Friday, January 15, 2016

The Grim Company - Luke Scull

The Grim Company is the first in Luke Scull’s series of the same name. In a world with dead gods, those who killed them now rule in their stead, sometimes with subtlety, and sometimes with a hammer. In this system of semi-oppressive rule, we follow several individuals who are, in their own way, rebels. There’s monsters, there’s (quite a lot of) close quarters swordfights. There’s blood everywhere. Mad wizards, bad wizards, and mad bad wizards. It’s quite an adventure, somewhat reminiscent of Fafhrd and the Grey Mouser, with less lyrical prose and more stabbing.

The world – well, as mentioned above, it’s one which is broken. Centuries prior, a cabal of powerful wizards stormed the gates of the realm of the gods, and cast them down – quite literally – into the world below, taking their lives in the process. The mages returned from their jaunt into the celestial somewhat changed, and quickly seized control of various parts of their world, drawing power from the corpses of the divinities that they struck down. In the current time of the novel, the world is, perhaps, not faring as well as it might. The rulers of  several cities are in a state of near-war, each looking for a new source of magic to fuel their rule. At the same time, malformed monsters are coming out of the cracks in the world, and terrorising villages and towns, The average citizen is struggling to comply with whatever dictates come from their rulers, as those rulers are all that are keeping them from being devoured by the monsters – and those rulers are eccentric, to varyingly lethal degrees.

Scull’s world is by no means a happy place. But in its hard-edged dreariness is the occasional sparkle. The shine of a magical spear as it punches through a monstrosity, or through the chest of a dissident. The gleam of the scales on a dragon, before it sets a village to flame. There’s an intertwining here, a sense of the beautifully grotesque, which made for an intriguing read. There’s also a sense of history to the places that Scull shows us – nations which have been under the same rule for centuries have a sense of being reshaped. Temples are decaying or eliminated, and there’s a sense of liquid history, of the victors rewriting perceived reality for their own purposes. Exactly what happened in the past is opaque, but it’s left a big mark in the world of the Grim Company. It’s a sad world of broken majesty and one that makes a terrifying kind of sense.

The characters – well, we see a fair few, but the most memorable are the duo of battle-hardened, now almost pension-drawing northern warriors, and the youth who believes he’s the one chosen to overthrow his magelord – and has the arrogance, middling ability, and flat out luck to keep that belief fed. The world weary duo are a thoroughly enjoyable read – a  fusion of competence, talent and experience with a gradual awareness of physical infirmity, and, in one case, a certain level of moral flexibility. The two of them interact well together, one a more compassionate, but still practical, foil to the potential inhumanity of the other. Scull sets out a portrayal of loyalty and loss with these two, and it’s one which is vividly plausible.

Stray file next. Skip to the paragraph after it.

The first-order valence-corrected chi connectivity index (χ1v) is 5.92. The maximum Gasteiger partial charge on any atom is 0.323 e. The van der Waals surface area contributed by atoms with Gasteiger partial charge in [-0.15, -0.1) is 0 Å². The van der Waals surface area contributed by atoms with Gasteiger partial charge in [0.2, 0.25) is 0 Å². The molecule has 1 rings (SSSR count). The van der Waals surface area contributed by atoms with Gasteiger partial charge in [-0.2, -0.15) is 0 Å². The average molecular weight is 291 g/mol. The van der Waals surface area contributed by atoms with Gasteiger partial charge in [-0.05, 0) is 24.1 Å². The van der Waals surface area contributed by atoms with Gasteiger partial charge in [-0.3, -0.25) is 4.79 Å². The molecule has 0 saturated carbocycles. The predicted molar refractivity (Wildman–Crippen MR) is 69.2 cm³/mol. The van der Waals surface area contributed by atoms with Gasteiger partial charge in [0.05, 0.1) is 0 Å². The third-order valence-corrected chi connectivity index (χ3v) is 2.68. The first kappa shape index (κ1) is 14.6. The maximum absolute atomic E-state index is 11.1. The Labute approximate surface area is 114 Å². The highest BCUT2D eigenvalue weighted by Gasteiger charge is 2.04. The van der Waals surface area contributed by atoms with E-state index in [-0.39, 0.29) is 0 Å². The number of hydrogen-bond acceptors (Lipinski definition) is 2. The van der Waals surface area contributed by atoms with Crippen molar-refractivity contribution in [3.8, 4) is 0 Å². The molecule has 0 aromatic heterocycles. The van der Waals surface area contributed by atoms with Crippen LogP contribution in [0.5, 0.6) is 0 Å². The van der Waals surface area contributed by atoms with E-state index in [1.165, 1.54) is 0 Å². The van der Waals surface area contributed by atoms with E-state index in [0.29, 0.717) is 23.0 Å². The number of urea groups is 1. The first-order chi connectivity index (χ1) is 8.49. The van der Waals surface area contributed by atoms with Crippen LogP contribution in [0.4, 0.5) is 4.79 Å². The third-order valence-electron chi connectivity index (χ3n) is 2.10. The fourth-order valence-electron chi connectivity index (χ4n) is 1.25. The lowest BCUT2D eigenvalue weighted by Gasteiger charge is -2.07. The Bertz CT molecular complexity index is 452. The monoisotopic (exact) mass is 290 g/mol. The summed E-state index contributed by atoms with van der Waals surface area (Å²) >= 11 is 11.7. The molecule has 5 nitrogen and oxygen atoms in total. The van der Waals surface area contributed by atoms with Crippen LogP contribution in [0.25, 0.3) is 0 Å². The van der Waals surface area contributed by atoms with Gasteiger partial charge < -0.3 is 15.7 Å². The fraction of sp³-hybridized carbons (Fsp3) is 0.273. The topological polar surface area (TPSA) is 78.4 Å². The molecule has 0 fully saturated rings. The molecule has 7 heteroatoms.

The more youthful hero-figure is perhaps less familiar, and more prone to averting tropes, but still skilfully drawn. Having been told through childhood that he is a hero, chosen for great things, he believes it entirely – and has the youthful arrogance this leads to. He’d come off as a nasty piece of work, but as events begin to unfold, and his heroic talents are put to the test, he’s so dreadfully hapless as to be more amusing than annoying. What Scull’s done here is throw in the stereotypical hero archetype, but then laced it through with the flaws and difficulties that make a hero more human. It’s a less complex portrayal than the northern duo, but one which is no less convincing or enjoyable.

The plot’s main focus is split between our barbarian duo, acting to disrupt a magical mine, and the efforts of the Young Hero to overthrow the magelord of his city. The two threads come together and disperse again occasionally, and both are compelling in their own way. I won’t spoil either, but would note that there’s some wonderful character introspection, betrayal, murder, a surprising amount of entirely non-prescription drugs, sieges, and more than one horrible monster.

 Overall, the text is a fairly fast-paced adventure piece, with some excellent character development inside it. I’m looking forward to reading the sequel, and I’d recommend this one if you’re in the mood for a fast, gritty, fun fantasy adventure.

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